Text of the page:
Why does this happen to a person? Here, too, Jesus is rather clear. This happens to a person because he does not know God the Father. The great tragedy of many people’s lives is that they do not know the Father. They may know ABOUT God, but they do not personally know God nor do they comprehend the depth of His love for them. To them, God is at best a benevolent stranger who runs the universe. He is off in some remote heaven somewhere and the interaction they have with Him is vague and abstract. God exists but He is on the periphery of their lives. In effect, God is a stranger to them.

Notice the remedy that Jesus gives for each example of hypocrisy he cites:

Your heavenly Father, who sees in secret will repay you for giving alms … Your heavenly Father who sees in secret will repay you for praying … Your heavenly Father who sees what is hidden will repay you for your fasting.

In other words, the goal in life and the remedy for hypocrisy is that it is enough that your heavenly Father sees what you do. Now of course as long as God remains a distant and aloof figure, what He sees will NEVER be enough for us. But to the degree that we begin to experience God the Father’s love for us, His providence, and His good will toward us; we become less concerned with what others think. We begin to come down off the stage and show less concern about the approval of men, and more focus on and then satisfaction with the approval of God.

Notice, too, the intimacy that Jesus sets forth. Jesus says that God is ”your heavenly Father.” He is not merely the “Deity.” He is not merely “God in Heaven.” He is not even merely “the Father.” He is “YOUR heavenly Father.” He is the one who created you, sustains you, provides for you, and loves you.

Journeying away from Hypocrisy – To the degree that this becomes real for us and is more than just words on the page of a book, or inferential knowledge based only on what others have said; to the degree that this is a real experience for us, we start to climb off the stage. We are less the actor (the hypocrite) and more the authentic self that God has created us to be. We begin to lose our obsession with what others think of us. We are less desperate for their approval. It is not that we become sociopaths, caring not one whit what others think. We still groom ourselves, etc., but we are not obsessed with the good opinion of others. It is enough that we know our heavenly Father and of His love for us.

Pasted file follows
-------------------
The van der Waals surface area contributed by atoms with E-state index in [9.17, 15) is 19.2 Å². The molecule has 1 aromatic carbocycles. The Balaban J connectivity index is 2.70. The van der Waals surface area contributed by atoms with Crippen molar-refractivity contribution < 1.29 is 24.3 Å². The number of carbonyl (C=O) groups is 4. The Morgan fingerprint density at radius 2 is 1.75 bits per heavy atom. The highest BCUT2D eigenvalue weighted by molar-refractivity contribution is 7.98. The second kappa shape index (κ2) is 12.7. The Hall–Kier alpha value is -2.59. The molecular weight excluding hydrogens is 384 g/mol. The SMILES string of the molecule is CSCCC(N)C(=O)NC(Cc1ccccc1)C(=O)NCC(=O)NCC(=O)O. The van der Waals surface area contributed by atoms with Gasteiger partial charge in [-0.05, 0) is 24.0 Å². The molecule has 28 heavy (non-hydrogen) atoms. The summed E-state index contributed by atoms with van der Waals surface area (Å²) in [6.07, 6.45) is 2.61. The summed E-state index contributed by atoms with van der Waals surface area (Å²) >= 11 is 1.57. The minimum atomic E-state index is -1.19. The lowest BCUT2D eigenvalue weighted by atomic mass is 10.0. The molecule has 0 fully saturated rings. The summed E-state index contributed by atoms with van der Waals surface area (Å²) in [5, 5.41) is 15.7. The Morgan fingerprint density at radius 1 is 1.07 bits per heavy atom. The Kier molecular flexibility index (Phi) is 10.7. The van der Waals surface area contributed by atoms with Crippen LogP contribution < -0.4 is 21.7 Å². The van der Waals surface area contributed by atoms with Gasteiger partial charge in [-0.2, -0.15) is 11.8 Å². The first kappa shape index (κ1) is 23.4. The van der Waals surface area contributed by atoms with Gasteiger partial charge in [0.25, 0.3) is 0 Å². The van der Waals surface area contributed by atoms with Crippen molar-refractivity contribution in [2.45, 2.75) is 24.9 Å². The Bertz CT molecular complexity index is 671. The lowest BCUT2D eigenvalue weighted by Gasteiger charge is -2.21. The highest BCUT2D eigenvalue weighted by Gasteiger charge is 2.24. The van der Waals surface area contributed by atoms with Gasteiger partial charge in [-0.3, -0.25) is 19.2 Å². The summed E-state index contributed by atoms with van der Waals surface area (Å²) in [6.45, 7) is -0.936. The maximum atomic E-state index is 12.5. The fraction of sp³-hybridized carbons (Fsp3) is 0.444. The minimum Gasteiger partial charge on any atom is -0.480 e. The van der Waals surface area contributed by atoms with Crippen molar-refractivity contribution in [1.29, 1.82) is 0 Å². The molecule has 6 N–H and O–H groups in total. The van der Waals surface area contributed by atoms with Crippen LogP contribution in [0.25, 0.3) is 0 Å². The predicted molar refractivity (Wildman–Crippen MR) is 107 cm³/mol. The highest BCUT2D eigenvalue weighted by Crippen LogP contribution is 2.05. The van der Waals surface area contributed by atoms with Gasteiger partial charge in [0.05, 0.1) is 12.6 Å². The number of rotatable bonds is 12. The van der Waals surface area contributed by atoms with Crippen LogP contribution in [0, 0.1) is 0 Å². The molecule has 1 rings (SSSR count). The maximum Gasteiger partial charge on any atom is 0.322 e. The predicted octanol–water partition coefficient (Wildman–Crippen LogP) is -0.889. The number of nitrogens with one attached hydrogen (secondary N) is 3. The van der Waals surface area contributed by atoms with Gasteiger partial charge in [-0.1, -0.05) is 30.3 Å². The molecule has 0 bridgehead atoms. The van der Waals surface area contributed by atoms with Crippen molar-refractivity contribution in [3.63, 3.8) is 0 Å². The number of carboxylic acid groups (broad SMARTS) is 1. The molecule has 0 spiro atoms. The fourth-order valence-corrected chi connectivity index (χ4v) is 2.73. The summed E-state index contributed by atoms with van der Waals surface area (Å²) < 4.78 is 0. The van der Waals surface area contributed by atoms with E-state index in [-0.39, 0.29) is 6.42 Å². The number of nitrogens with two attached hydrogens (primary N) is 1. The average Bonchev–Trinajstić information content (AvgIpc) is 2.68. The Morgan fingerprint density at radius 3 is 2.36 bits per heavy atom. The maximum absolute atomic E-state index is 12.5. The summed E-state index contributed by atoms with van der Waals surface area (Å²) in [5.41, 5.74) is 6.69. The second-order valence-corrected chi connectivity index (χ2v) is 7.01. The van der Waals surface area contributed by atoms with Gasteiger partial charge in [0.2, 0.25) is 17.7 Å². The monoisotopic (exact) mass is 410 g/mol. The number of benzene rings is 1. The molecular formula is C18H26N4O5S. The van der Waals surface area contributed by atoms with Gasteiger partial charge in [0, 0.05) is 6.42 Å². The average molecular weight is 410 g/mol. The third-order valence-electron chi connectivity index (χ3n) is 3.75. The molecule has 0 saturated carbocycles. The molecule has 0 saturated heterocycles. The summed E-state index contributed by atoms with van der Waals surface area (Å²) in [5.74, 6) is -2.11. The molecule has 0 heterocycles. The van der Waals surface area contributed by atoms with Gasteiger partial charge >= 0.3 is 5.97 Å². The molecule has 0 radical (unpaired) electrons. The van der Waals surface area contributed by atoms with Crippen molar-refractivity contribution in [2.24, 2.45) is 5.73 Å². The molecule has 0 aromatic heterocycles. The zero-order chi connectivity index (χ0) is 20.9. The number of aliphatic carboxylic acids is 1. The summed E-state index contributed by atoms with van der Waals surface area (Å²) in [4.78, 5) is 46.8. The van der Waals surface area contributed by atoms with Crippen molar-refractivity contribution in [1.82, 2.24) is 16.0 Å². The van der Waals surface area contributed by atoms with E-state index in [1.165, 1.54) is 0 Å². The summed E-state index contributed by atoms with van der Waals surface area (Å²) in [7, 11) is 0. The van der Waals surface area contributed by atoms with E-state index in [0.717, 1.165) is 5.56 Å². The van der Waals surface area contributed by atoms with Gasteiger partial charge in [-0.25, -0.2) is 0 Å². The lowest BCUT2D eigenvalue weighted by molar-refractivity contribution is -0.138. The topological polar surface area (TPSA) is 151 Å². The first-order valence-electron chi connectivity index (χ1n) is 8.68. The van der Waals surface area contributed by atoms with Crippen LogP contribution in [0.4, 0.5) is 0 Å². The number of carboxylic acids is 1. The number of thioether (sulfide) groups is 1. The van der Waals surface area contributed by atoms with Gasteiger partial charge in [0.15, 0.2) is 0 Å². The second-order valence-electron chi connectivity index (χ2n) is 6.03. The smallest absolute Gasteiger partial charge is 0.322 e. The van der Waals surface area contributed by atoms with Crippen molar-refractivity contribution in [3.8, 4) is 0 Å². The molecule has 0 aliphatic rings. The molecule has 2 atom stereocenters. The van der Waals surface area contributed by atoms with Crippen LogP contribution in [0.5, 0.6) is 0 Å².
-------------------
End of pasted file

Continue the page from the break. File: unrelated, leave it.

Hence hypocrisy, at least as Jesus teaches it here, is a richer concept than we often think of today. To this sad and poignant problem, Jesus addresses a very powerful and personal solution of knowing “your heavenly Father” and experiencing His love for you. Thank you, Lord Jesus!


TOPICS: Catholic; Ecumenism; General Discusssion; History; Theology
KEYWORDS: ashwednesday; catholic; hypocrisy; msgrcharlespope

1 posted on 06/19/2014 2:44:22 AM PDT by markomalley
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To: AllAmericanGirl44; Biggirl; Carpe Cerevisi; ConorMacNessa; Faith65; GreyFriar; Heart-Rest; ...

Msgr Pope ping


2 posted on 06/19/2014 2:45:16 AM PDT by markomalley (Nothing emboldens the wicked so greatly as the lack of courage on the part of the good -- Leo XIII)
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To: markomalley

Mark I must say these are some of the best messages/devotionals/mini sermons I have seen they are so punchy and succinct yet full of grace. I have liked them so much I have bookmarked the site - thank you!

Mel


3 posted on 06/19/2014 2:50:51 AM PDT by melsec (Once a Jolly Swagman camped by a Billabong.)
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To: markomalley

Why does this happen to a person? To become part of the mob mentality has its comforts. You can think of wrong as being right as long as everyone else is doing the same thing. You can shift responsibility for blame to everyone around you.


4 posted on 06/19/2014 2:56:58 AM PDT by Telepathic Intruder (The only thing the Left has learned from the failures of socialism is not to call it that)
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To: markomalley; Tax-chick; GregB; Berlin_Freeper; SumProVita; narses; bboop; SevenofNine; ...

Ping


5 posted on 06/19/2014 3:14:10 AM PDT by NYer ("You are a puff of smoke that appears briefly and then disappears." James 4:14)
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To: markomalley

Good read.


6 posted on 06/19/2014 4:16:12 AM PDT by defconw (LUTFA!)
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To: markomalley

Wonderful essay. Thanks for posting it.


7 posted on 06/19/2014 5:27:13 AM PDT by Bigg Red (31 May 2014: Obamugabe officially declares the USA a vanquished subject of the Global Caliphate.)